Local Big Brothers Big Sisters Organization
Celebrates 50 Years of Service

By Sasha Manley

Over the last 50 years, Big Brothers Big Sisters of Central Carolinas has been transforming lives through its non-profit organization. Their one-on-one mentoring program continues to enrich and inspire the youth in our area. They will celebrate this tremendous milestone in September.

The Central Carolina region joined BBBS in 1972. Over 900 children were served in Mecklenburg, York and Cabarrus Counties last year. Its mission is to use one-on-one connections to support the youth’s developmental success from ages 6 to 14.

With school-based and community-based outreach, the program focuses on four areas for this positive result, “Educational Success, Avoidance of Risky behaviors, Mental Well-Being and Socio-economic Opportunities.” About 70 percent of the children enrolled come from single-parent homes and 11 percent have at least one parent incarcerated.

Through the years, much change has happened. Most recently, the Covid-19 pandemic. CEO Donna Dunlap joined BBBS 6 years ago and shared with me how their mission continuously adapts to the needs of the mentors and mentees. “Today, our young people are struggling academically and are facing mental health challenges more so than they have in the past due to the pandemic. As a result, we have had to make more resources available to them through their mentor, school and family,” said Dunlap. These resources include training for staff members.

The digital age has provided another extension of support, Dunlap added. “Technology and tech-use competency are so important today. We focus on ensuring our young people have access to technology and connectivity. In addition, we are finding creative/safe ways to use it to help their mentors connect virtually, prepare their schoolwork and plan for their future.”

Mentorship matters

Big Sister/Little Sister Donna Julian and 11-year-old Hannah (pronounced “Hon’nah”) Butler were connected nearly two years ago during the pandemic. Since then, the two have developed a meaningful bond.

Julian first came to the organization as a board member for seven years, then as board chair for two years. She knew becoming a mentor was a part of her plans, “I knew at some point when I started, I wanted to be a big sister. I felt like it would be a positive relationship,” Julian said.

Mentoring has given her a much-needed outlet and a different type of connection. Additionally, it breaks up the demands of Julian’s day job as the executive vice president and Spectrum Center general manager of the Hornets Sports and Entertainment. “It’s just a great relationship. We are all working together.” 

Hannah said she goes to the movies with her Big Sister and enjoys hanging out often. “I like to see Ms. Donna. When we get to see each other, it’s really fun,” Hannah said. Tawanna Butler (Hannah’s mother) explains why she decided to put her daughter in the program. “It was an instant extension of my village. I wanted Hannah to meet other women in the community that were leaders and keep her engaged,” Butler said. “So, it was more about extending my village and having other positive women in Hannah’s life.”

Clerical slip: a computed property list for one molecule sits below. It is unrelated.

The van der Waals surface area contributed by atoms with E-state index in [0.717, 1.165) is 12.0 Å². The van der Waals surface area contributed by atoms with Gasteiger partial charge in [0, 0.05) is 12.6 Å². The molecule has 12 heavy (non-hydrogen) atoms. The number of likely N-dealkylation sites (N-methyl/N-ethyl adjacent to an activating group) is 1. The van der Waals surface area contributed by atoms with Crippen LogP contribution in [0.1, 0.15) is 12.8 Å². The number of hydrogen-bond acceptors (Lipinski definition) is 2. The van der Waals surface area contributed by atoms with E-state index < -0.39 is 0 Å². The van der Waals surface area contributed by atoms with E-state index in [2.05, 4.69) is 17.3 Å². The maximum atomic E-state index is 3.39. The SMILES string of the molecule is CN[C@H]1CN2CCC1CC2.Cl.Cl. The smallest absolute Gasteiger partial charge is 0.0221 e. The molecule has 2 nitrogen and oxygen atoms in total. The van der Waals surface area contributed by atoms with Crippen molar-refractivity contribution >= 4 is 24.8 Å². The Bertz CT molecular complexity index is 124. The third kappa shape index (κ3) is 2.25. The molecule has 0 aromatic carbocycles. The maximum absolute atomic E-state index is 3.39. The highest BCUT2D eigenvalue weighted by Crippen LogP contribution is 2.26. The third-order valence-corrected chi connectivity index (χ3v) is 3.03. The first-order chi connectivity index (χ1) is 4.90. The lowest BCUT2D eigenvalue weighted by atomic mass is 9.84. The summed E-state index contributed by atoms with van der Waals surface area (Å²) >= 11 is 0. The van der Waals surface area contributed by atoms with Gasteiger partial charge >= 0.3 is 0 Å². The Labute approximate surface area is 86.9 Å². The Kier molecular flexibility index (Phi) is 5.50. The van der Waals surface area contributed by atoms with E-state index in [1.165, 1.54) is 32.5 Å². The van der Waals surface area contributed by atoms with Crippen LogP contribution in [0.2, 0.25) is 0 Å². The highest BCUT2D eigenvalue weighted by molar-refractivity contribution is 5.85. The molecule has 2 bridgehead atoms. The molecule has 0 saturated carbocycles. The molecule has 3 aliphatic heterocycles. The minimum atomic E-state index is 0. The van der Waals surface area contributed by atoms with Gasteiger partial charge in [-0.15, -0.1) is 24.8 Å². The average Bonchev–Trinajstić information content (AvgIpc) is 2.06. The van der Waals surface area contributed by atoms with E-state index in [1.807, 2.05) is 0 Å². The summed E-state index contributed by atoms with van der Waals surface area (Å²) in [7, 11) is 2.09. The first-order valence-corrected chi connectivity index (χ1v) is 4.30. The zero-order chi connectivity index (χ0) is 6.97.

Plans for recent donation stream

Earlier this year, philanthropist Mackenzie Bezo donated a record $122.6 million to Big Brothers Big Sisters of America. It was a huge surprise for the organization; 38 agencies out of 235 received a portion of the donation. The Central Carolinas region received $2.3 million. Dunlap said the excitement was beyond anything they could have imagined, “My team and my board were ecstatic, humbled, honored. So many positive emotions flood in when something unexpected and impactful happens,” she said.

The Board of Directors has already begun working on ways the funds will continue their mission in mentoring. Dunlap briefly shared three essential plans:

  • Infrastructure expansion by extending the program to age 21 (currently until 18) and increasing education/training to support volunteers/parents  
  • Rainy day fund establishment to help with the organization’s future with a portion dedicated to setting up a quasi-endowment to grow to $3.4 million (capital campaign)
  • 4 to 6 months of cash reserve development

Looking ahead

The future of Big Brothers Big Sisters of Central Carolinas is bright, with plans to increase its advocacy for the LGBTQ and Latino communities, collaborate with other non-profits, organizations, corporations and more.

The 50th Anniversary event will take place on Sept. 24 at the J.W. Marriott Hotel. It will be an invite-only affair with presentations for the BBBS Justice, Equity, Diversity and Inclusion (J.E.D.I.) awards.

Live musical performances will feature a local youth choir, two jazz music groups, and Wé McDonald, a finalist on the singing competition show, “The Voice,” in 2016. A special tribute in memory of their regional and national board member, the late Cheslie Kryst who was the 2019 Miss USA, is also planned.

Visit bbbscentralcarolinas.org  to find out how to become a mentor or volunteer, or to request a mentee for a young person.